I’m married to an imperfect man. I could list some of these imperfections, but I would hate it if he pointed out all of mine for everyone to see so I won’t do that to him. But he is imperfect. He had messed up on little things and he has messed up on big things. His imperfection gives me a lot of power. I have the power to choose how I respond to him.
I could point out every flaw, keep a scorecard, belittle him to his face and behind his back and so on. In the moment it might even make me feel better. But in the long run, all that serves is to tear down our marriage. And then how could I ask him to overlook and forgive my many, many, many imperfections?
This week on the third or fourth time that I read all the way through Philippians I started reading it as if I, like Paul, was talking to someone else instead of reading it as God talking to me. That really convicted me on how I look at others, especially my husband. Here’s some of the verses that stuck out to me.
“And I am certain that God, who began the good work within you will continue his work until it is finally finished on the day when Christ Jesus returns” (1:6) God’s not finished with Jeff yet so I shouldn’t expect perfection.
“I pray that your love will overflow more and more, and that you will keep on growing in knowledge and understanding. For I want you to understand what really matters, so that you may live pure and blameless lives until the day of Christ’s return.” (1:9) Am I praying for Jeff like this? What if I silently prayed this first when he messes up… perhaps it would help ease any anger or frustration.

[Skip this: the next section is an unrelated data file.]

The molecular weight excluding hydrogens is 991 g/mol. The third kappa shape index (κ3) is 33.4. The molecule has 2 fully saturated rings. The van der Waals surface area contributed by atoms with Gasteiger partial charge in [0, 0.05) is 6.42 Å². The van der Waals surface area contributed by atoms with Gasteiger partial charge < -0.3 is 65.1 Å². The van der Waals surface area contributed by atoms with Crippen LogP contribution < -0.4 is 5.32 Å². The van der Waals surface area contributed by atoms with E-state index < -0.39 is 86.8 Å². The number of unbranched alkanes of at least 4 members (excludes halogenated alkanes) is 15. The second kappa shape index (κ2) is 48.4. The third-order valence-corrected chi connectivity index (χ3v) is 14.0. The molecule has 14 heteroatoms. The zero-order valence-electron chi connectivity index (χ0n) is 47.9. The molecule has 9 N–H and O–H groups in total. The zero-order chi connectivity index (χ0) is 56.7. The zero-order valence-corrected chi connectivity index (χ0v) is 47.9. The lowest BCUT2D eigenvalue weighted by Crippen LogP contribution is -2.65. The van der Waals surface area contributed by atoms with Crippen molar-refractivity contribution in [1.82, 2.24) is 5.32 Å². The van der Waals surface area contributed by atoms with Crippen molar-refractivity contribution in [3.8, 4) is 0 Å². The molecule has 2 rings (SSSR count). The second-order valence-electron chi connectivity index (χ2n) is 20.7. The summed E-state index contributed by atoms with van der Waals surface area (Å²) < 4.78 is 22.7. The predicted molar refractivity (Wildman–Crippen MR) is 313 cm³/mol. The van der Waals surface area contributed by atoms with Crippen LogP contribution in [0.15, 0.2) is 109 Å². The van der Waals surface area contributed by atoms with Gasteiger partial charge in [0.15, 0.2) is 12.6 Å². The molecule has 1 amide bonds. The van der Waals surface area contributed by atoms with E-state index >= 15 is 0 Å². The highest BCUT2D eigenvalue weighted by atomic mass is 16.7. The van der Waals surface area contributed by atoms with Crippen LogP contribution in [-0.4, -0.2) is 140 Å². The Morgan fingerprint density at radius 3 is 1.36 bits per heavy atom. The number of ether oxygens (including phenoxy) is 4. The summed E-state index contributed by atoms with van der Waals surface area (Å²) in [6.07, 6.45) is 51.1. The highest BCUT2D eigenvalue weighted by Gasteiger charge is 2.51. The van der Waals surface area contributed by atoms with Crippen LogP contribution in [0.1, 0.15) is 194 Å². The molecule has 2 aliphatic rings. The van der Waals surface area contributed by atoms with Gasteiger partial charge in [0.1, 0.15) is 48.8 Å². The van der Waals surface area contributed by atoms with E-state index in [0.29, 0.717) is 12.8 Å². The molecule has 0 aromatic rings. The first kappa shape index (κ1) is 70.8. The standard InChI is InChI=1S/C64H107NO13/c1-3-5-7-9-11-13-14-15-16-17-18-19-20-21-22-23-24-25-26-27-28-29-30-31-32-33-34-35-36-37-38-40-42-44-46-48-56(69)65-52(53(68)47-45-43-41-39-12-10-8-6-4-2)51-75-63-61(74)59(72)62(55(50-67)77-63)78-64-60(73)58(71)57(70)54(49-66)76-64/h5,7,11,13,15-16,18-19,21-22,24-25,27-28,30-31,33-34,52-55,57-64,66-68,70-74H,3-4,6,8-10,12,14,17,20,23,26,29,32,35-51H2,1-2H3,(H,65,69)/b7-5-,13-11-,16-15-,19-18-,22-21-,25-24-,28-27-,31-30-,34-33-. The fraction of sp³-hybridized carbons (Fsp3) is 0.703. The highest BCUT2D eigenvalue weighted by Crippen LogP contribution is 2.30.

There’s so many more that I won’t go into… but I’ll leave you with one that when I read Philippians as God talking to me definitely applies when you’re married to an imperfect spouse. (which I’m suspecting anyone married is…)
“Whatever is true, whatever is noble, whatever is right, whatever is pure, whatever is lovely, whatever is admirable – if anything is excellent or praiseworthy – think about such things.” (4:8) Let’s not spend our time dwelling on our spouse’s, or children’s, or co-worker’s, or friend’s imperfections. Let’s trust God to “continue his work” on those things while we think on their great qualities.
Jeff is kind, thoughtful, funny, fun to be around, picks out great gifts, a great listener, loving, romantic, an involved dad, forgiving, blind (he must be because he tells me I’m beautiful…), athletic and a great encourager.
What are the great qualities in those around you?